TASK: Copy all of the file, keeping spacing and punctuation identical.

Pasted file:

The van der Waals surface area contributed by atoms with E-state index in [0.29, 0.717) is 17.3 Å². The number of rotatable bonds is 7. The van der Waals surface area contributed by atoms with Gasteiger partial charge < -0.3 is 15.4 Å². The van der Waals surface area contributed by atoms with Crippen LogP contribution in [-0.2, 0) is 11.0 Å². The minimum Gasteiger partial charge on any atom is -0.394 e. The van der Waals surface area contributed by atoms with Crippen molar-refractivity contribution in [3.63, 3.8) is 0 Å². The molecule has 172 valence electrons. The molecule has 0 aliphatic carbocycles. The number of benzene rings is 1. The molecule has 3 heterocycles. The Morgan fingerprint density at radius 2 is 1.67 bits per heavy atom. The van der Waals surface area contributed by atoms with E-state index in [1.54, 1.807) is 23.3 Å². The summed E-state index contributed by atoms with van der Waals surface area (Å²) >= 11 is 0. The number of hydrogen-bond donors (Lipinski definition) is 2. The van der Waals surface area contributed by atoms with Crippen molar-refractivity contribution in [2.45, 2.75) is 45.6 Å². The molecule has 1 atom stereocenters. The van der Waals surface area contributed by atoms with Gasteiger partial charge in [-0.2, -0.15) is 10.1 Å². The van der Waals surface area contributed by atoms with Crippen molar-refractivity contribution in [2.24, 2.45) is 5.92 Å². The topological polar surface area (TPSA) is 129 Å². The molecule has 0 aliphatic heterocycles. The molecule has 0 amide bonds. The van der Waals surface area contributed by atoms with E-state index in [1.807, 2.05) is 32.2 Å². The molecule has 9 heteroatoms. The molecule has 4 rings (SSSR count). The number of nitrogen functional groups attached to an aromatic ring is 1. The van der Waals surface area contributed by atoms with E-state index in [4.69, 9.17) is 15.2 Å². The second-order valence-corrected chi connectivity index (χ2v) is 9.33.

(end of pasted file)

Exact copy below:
The van der Waals surface area contributed by atoms with E-state index in [0.29, 0.717) is 17.3 Å². The number of rotatable bonds is 7. The van der Waals surface area contributed by atoms with Gasteiger partial charge < -0.3 is 15.4 Å². The van der Waals surface area contributed by atoms with Crippen LogP contribution in [-0.2, 0) is 11.0 Å². The minimum Gasteiger partial charge on any atom is -0.394 e. The van der Waals surface area contributed by atoms with Crippen molar-refractivity contribution in [3.63, 3.8) is 0 Å². The molecule has 172 valence electrons. The molecule has 0 aliphatic carbocycles. The number of benzene rings is 1. The molecule has 3 heterocycles. The Morgan fingerprint density at radius 2 is 1.67 bits per heavy atom. The van der Waals surface area contributed by atoms with E-state index in [1.54, 1.807) is 23.3 Å². The summed E-state index contributed by atoms with van der Waals surface area (Å²) >= 11 is 0. The number of hydrogen-bond donors (Lipinski definition) is 2. The van der Waals surface area contributed by atoms with Crippen molar-refractivity contribution in [2.45, 2.75) is 45.6 Å². The molecule has 1 atom stereocenters. The van der Waals surface area contributed by atoms with Gasteiger partial charge in [-0.2, -0.15) is 10.1 Å². The van der Waals surface area contributed by atoms with Crippen molar-refractivity contribution in [2.24, 2.45) is 5.92 Å². The topological polar surface area (TPSA) is 129 Å². The molecule has 0 aliphatic heterocycles. The molecule has 0 amide bonds. The van der Waals surface area contributed by atoms with E-state index in [1.807, 2.05) is 32.2 Å². The molecule has 9 heteroatoms. The molecule has 4 rings (SSSR count). The number of nitrogen functional groups attached to an aromatic ring is 1. The van der Waals surface area contributed by atoms with E-state index in [4.69, 9.17) is 15.2 Å². The second-order valence-corrected chi connectivity index (χ2v) is 9.33.